Your browser is unsupported

We recommend using the latest version of IE11, Edge, Chrome, Firefox or Safari.

Lan hopes to help researchers unlock the mysteries of neutrinos

Unprecedented volume of data collection requires distributed, resilient workflow process

Zhiling Lan

Professor Zhiling Lan received a $1.5 million grant from the U.S. Department of Energy to model a distributed, resilient workflow process for the department’s High Energy Physics program in neutrino and collider science.

The Deep Underground Neutrino Experiment (DUNE) aims to unlock the mysteries of neutrinos, creating a clearer picture of the universe and how it works. DUNE comprises two particle detectors, one at Fermi National Laboratory in Batavia, Illinois, and one under construction in the Long-Baseline Neutrino Facility in South Dakota.

Massive amounts of data will be transferred 800 miles from the experiment site in South Dakota to the Fermilab storage system, then transferred to Argonne National Laboratory in Lemont, Illinois, for processing by the lab’s Aurora Supercomputer.

DUNE is expected to generate as much as 6 GB of data every five milliseconds. This translates to a data volume nearly 300 times greater than the equivalent interactions being captured with current technologies.

Lan will work on creating a digital twin of the physical environment of the system, to model and simulate this distributed workflow process between data collection and data analyzing, and provide feedback to shape the experiment.

“We need to process the data as soon as possible, because we want to do real-time or near-real-time analysis,” Lan said. “Based on the result, we can provide feedback on the operational states of the neutrino detectors and beam facilities and say ‘next time, you need to do this type of data analysis campaign’.”

Lan explained that their modeling will consider storage system failures and network failures, such as data not being shipped to the supercomputer, or computer components failing.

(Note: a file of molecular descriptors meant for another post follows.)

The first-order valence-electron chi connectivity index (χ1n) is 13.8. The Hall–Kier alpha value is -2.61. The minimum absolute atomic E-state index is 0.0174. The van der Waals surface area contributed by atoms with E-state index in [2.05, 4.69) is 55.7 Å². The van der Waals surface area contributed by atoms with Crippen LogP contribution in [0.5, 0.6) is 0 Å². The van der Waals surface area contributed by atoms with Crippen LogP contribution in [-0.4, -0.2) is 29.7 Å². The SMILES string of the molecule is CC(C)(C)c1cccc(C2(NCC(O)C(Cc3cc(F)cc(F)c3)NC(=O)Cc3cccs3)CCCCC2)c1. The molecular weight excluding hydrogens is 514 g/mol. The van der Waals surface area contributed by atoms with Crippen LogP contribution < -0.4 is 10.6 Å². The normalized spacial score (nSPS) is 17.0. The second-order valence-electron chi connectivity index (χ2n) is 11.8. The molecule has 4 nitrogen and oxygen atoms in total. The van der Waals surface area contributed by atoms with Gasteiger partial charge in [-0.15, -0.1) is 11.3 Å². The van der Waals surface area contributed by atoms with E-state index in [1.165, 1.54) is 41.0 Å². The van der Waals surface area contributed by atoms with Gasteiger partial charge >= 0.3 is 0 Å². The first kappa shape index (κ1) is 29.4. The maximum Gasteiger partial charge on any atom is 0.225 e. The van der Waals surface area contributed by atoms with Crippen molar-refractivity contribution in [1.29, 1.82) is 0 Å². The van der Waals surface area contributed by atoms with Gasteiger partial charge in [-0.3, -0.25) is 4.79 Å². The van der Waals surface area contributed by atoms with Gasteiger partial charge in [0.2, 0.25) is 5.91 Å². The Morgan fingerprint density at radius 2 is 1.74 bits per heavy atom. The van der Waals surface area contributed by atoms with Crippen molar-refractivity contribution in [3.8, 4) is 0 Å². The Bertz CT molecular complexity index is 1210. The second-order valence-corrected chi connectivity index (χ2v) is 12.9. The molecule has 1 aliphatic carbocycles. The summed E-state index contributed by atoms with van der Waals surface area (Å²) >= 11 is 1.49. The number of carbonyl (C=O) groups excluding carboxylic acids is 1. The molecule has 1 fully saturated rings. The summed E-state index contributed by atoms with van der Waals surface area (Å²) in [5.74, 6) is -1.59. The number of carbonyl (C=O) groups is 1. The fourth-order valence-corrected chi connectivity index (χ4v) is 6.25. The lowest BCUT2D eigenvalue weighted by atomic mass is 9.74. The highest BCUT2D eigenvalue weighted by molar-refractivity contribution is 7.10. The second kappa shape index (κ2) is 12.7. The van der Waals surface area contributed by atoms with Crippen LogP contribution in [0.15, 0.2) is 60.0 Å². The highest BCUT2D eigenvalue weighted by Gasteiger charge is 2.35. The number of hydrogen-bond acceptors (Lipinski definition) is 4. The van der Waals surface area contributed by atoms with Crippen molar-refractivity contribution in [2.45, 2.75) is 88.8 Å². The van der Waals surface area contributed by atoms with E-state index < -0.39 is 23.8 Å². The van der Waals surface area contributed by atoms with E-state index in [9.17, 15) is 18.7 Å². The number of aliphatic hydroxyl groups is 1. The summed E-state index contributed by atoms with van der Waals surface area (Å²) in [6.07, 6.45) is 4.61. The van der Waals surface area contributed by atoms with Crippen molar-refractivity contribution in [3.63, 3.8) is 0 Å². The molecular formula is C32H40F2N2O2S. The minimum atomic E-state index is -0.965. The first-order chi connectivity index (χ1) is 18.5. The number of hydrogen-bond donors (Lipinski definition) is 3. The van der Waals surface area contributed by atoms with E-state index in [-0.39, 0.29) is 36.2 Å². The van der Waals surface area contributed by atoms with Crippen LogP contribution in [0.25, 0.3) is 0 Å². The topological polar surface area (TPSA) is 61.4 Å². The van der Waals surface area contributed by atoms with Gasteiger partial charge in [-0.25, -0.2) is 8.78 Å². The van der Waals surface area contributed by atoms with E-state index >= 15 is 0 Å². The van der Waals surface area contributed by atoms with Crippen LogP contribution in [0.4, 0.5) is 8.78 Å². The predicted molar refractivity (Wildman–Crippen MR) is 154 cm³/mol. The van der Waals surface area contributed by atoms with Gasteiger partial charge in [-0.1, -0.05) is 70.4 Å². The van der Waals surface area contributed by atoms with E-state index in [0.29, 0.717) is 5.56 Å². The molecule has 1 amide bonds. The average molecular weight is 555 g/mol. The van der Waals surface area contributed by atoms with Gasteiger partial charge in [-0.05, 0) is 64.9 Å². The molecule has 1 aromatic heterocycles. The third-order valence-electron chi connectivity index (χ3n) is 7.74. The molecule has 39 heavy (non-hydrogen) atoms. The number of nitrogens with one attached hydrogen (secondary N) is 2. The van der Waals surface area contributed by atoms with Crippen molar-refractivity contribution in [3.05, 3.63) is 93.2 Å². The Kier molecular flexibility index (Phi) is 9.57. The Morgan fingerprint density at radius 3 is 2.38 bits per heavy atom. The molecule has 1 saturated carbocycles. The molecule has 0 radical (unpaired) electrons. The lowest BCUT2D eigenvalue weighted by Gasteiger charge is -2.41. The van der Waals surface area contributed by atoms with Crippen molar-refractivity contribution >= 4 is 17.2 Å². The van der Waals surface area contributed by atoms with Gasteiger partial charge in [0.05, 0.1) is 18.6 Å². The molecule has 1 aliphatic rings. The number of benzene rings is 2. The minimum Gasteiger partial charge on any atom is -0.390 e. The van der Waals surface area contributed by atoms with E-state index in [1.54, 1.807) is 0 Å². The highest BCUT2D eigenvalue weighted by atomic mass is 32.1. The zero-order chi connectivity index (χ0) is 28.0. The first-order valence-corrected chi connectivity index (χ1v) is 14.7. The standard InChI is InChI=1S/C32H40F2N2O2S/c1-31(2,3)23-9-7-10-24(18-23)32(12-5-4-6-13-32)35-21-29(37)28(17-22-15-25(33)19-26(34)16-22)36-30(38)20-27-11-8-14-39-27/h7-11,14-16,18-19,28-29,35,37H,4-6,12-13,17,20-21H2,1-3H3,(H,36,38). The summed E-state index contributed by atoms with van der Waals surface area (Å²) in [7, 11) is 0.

“We can make sure we can anticipate these things, then provide remedies, or fault tolerances to prevent or mitigate the impact,” Lan said.

She also needs to ensure that the other crucial science applications that run on Aurora can be carried out alongside the DUNE data processing. Lan will devise a scheduling policy to make sure she can satisfy these high energy physics simulations, without impacting this campaign or any other science user.

“This intelligent multi scale parallel simulation framework, called Tachyon, will enable end-to-end modeling of highly complex, distributed scientific workflow with a real-time component,” Lan said.

The project, Tachyon: Intelligent Multi-Scale Modeling of Distributed Resilient Infrastructure and Workflows for Data Intensive HEP Analyses (DOE), runs through August 2028, and involves five institutions:  Rensselaer Polytechnic Institute, Argonne National Laboratory, Fermi National Accelerator Laboratory, University of Illinois Chicago, and University of California at Davis. Each institution received an equal share of funding, with a total budget of $7.5 million.